The name of our project, MásRiego, literally means “more irrigation” in Spanish, but this project boasts more than simply installations of drip irrigation systems. Our project develops and implements a holistic, business-driven solution to result in wider availability of drip irrigation, conservation agriculture, improved water management, and vegetables. These activities are carried out while addressing social inclusion, technical capacity, nutrition, and asset building for all community members, especially women and youth.
Our goal is to convert 100 hectares of land in Guatemala’s western highlands to more efficient means of irrigating and growing vegetable crops, with improved management practices. In addition, we will train thousands of technicians, youth, and farmers on how to use conservation agriculture principles and other agricultural practices that stress climate resilience in the face of changing rainfall and weather patterns. We have identified more than 1,000 potential beneficiaries who are eager to adopt drip irrigation in the 12 municipalities where we are working.
Leaning into her tuktuk in Siem Reap, Eang Chakriya opens a cooler and takes out fresh wax gourds and other vegetables that have been carefully packed and chilled, showing them to a group of neighbors. Emblazoned on the tuktuk (a kind of motorized rickshaw) are images of farmers and the marketing motto, “Grown Right, Handled Right, Community Right.”
Chakriya sells nutritious vegetables directly to consumers in Cambodia as part of a farmers’ cooperative working with the Feed the Future Innovation Lab for Horticulture, led by the University of California, Davis.
The project’s research team is examining incentives that help farmers improve their agriculture practices. The researchers’ hunch is that farmers will adopt conservation agriculture practices (or “Grown Right” practices) if the team also helps them to adopt two other types of profitable practices that will increase their success: improved postharvest handling techniques and novel marketing practices.
Editor’s note: Archie Jarman joined the Horticulture Innovation Lab team as its new program officer, just in time to participate in the program’s annual meeting in March. He brings a wealth of international experience to this position, which includes coordinating the Horticulture Innovation Lab’s Regional Centers around the globe. Here is a brief interview to introduce you to Archie and his background. We hope you have a chance to meet him soon!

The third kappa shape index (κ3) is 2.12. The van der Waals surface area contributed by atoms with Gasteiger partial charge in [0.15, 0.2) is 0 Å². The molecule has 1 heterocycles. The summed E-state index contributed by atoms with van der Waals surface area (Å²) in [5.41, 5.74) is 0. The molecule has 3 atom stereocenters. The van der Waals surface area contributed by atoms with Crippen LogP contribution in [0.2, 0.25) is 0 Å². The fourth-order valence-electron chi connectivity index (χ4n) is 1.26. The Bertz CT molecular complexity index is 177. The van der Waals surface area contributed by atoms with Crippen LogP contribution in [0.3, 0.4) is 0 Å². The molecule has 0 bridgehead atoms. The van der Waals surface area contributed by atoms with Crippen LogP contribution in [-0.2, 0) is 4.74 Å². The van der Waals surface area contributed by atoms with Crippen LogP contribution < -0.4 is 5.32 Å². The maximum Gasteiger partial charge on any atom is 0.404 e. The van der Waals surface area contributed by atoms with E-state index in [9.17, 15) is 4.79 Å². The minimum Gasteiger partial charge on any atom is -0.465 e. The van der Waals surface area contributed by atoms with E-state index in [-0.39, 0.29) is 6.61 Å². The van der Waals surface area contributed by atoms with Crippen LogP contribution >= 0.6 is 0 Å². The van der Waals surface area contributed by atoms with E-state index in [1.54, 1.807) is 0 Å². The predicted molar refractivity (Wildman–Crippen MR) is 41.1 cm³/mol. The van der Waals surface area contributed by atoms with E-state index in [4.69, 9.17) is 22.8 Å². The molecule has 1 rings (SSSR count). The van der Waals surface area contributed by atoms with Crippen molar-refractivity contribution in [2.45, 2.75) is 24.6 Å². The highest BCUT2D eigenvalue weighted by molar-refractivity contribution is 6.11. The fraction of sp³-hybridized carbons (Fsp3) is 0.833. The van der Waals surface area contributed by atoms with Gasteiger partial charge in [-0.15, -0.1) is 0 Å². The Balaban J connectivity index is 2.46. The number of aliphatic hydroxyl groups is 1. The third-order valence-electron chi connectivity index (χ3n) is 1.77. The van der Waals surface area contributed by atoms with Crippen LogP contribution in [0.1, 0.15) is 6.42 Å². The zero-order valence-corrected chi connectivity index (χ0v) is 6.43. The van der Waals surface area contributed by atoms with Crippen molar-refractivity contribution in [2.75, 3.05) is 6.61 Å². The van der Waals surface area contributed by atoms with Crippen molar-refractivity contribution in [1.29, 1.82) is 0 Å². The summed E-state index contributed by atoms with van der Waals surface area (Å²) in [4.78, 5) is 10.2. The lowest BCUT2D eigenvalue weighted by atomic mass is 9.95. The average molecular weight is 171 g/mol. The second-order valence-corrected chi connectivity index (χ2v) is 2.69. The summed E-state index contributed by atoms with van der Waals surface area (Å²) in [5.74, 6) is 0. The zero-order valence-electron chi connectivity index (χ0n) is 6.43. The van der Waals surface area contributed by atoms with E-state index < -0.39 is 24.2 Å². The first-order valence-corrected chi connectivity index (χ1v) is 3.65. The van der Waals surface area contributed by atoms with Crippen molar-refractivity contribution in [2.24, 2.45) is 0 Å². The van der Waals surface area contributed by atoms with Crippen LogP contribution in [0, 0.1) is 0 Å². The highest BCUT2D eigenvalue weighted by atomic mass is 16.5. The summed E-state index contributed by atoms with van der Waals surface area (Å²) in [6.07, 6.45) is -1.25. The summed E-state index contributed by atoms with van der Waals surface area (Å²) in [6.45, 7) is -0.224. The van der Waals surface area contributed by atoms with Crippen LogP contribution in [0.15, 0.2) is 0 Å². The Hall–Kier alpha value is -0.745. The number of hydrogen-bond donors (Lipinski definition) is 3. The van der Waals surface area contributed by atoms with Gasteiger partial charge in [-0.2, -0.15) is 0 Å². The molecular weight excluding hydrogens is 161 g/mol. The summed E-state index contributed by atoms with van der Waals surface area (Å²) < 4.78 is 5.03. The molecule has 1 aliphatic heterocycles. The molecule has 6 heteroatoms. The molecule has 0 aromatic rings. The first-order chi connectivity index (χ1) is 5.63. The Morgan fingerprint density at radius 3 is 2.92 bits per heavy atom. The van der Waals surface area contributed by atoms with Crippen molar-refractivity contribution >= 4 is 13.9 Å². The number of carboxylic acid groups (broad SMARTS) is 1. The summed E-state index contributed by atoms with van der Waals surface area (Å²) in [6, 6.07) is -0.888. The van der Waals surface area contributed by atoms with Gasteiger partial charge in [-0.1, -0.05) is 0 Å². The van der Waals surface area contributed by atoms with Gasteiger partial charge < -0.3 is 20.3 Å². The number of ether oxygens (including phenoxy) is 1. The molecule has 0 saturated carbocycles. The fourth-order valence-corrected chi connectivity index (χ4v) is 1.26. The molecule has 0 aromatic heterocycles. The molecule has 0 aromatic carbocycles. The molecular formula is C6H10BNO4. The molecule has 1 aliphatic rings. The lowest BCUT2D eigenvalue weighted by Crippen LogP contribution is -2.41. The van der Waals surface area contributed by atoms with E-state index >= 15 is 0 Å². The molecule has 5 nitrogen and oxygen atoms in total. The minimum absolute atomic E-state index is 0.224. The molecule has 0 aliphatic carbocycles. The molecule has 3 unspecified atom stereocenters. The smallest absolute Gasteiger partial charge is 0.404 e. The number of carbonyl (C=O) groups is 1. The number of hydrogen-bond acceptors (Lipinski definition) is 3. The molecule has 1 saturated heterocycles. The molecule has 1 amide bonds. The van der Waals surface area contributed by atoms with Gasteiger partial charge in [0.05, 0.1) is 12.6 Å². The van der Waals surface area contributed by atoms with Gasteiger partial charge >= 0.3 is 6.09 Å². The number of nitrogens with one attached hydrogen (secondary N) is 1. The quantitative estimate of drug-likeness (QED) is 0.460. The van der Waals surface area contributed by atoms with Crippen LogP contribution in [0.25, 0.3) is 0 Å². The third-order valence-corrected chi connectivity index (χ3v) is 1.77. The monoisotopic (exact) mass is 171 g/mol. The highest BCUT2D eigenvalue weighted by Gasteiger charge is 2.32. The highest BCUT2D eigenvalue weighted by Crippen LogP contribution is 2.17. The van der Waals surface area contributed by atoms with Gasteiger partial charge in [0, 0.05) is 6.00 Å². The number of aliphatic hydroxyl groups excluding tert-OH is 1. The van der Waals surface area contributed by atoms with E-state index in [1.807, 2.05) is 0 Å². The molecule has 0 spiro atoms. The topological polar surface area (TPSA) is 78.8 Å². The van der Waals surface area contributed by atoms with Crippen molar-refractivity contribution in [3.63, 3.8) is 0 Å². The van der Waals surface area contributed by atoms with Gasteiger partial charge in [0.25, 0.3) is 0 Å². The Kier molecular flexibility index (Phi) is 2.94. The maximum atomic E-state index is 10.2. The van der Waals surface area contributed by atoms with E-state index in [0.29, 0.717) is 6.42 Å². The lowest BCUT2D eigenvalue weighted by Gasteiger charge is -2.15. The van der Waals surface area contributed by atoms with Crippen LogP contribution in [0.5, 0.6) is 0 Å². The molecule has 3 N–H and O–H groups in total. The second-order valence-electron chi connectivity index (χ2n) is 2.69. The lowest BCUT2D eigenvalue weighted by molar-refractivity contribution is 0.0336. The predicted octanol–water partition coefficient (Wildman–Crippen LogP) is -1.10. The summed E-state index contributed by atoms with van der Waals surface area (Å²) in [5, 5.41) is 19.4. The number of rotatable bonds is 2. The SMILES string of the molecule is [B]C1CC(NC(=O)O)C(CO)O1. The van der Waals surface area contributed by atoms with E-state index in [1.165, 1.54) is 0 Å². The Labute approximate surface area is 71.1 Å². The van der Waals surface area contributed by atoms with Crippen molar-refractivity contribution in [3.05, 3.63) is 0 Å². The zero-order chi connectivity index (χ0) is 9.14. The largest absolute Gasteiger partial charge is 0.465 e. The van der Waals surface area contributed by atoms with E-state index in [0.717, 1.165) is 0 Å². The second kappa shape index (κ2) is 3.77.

Question: Tell us about your background. How did you come to work for the Horticulture Innovation Lab?
Archie Jarman: By winding road. I worked for the fire service, which is a great career, and made some lifelong friends, but I had the international travel itch. So I studied International Social Welfare at Columbia University and also interned at the Millennium Villages Project with a focus on whether safety net programs improve childhood nutrition domestically and abroad. After graduating, I then worked at Arcadia Biosciences, Inc., as coordinator and then as project manager with excellent teams for their USAID-funded projects. The projects are aimed at improving the abiotic stress tolerance of rice and wheat in Africa and Southeast Asia and incorporated capacity building. The position at the Horticulture Innovation Lab seemed ideal in that I have strengths that could be beneficial for the program, but it also provided a lot of challenges for me to improve my weaknesses and learn. I am thankful it worked out! Very happy to join the team.
Can you tell us more about the projects and crops you were working with at Arcadia Biosciences?
Elizabeth Mitcham, director of the Feed the Future Innovation Lab for Horticulture and a UC Cooperative Extension specialist in postharvest biology for the UC Davis Department of Plant Sciences, represented the DryCard during the competition.